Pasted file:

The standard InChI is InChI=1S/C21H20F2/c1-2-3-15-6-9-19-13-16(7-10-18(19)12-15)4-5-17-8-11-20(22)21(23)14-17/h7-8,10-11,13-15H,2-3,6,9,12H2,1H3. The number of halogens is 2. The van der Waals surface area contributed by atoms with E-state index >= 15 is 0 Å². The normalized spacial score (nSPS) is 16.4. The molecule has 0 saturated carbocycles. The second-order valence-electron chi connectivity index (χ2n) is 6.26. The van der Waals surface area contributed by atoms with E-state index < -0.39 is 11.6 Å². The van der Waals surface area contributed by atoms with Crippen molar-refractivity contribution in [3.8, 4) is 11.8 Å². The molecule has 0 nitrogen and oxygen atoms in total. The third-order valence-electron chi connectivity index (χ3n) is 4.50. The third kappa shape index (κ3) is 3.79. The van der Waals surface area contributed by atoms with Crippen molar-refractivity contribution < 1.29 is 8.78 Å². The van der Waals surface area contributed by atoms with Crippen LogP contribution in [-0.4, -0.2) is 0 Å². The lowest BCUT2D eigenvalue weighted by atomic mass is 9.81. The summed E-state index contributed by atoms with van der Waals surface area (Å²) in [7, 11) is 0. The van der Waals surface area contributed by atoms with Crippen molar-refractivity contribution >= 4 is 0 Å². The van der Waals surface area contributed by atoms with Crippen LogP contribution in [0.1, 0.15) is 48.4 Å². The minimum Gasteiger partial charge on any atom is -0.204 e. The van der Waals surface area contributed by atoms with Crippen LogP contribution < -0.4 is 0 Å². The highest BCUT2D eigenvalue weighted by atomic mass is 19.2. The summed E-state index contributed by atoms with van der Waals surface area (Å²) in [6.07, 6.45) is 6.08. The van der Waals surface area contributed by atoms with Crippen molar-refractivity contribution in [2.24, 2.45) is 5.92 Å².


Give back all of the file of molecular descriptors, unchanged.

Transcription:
The standard InChI is InChI=1S/C21H20F2/c1-2-3-15-6-9-19-13-16(7-10-18(19)12-15)4-5-17-8-11-20(22)21(23)14-17/h7-8,10-11,13-15H,2-3,6,9,12H2,1H3. The number of halogens is 2. The van der Waals surface area contributed by atoms with E-state index >= 15 is 0 Å². The normalized spacial score (nSPS) is 16.4. The molecule has 0 saturated carbocycles. The second-order valence-electron chi connectivity index (χ2n) is 6.26. The van der Waals surface area contributed by atoms with E-state index < -0.39 is 11.6 Å². The van der Waals surface area contributed by atoms with Crippen molar-refractivity contribution in [3.8, 4) is 11.8 Å². The molecule has 0 nitrogen and oxygen atoms in total. The third-order valence-electron chi connectivity index (χ3n) is 4.50. The third kappa shape index (κ3) is 3.79. The van der Waals surface area contributed by atoms with Crippen molar-refractivity contribution < 1.29 is 8.78 Å². The van der Waals surface area contributed by atoms with Crippen LogP contribution in [-0.4, -0.2) is 0 Å². The lowest BCUT2D eigenvalue weighted by atomic mass is 9.81. The summed E-state index contributed by atoms with van der Waals surface area (Å²) in [7, 11) is 0. The van der Waals surface area contributed by atoms with Crippen molar-refractivity contribution >= 4 is 0 Å². The van der Waals surface area contributed by atoms with Crippen LogP contribution in [0.1, 0.15) is 48.4 Å². The minimum Gasteiger partial charge on any atom is -0.204 e. The van der Waals surface area contributed by atoms with Crippen LogP contribution < -0.4 is 0 Å². The highest BCUT2D eigenvalue weighted by atomic mass is 19.2. The summed E-state index contributed by atoms with van der Waals surface area (Å²) in [6.07, 6.45) is 6.08. The van der Waals surface area contributed by atoms with Crippen molar-refractivity contribution in [2.24, 2.45) is 5.92 Å².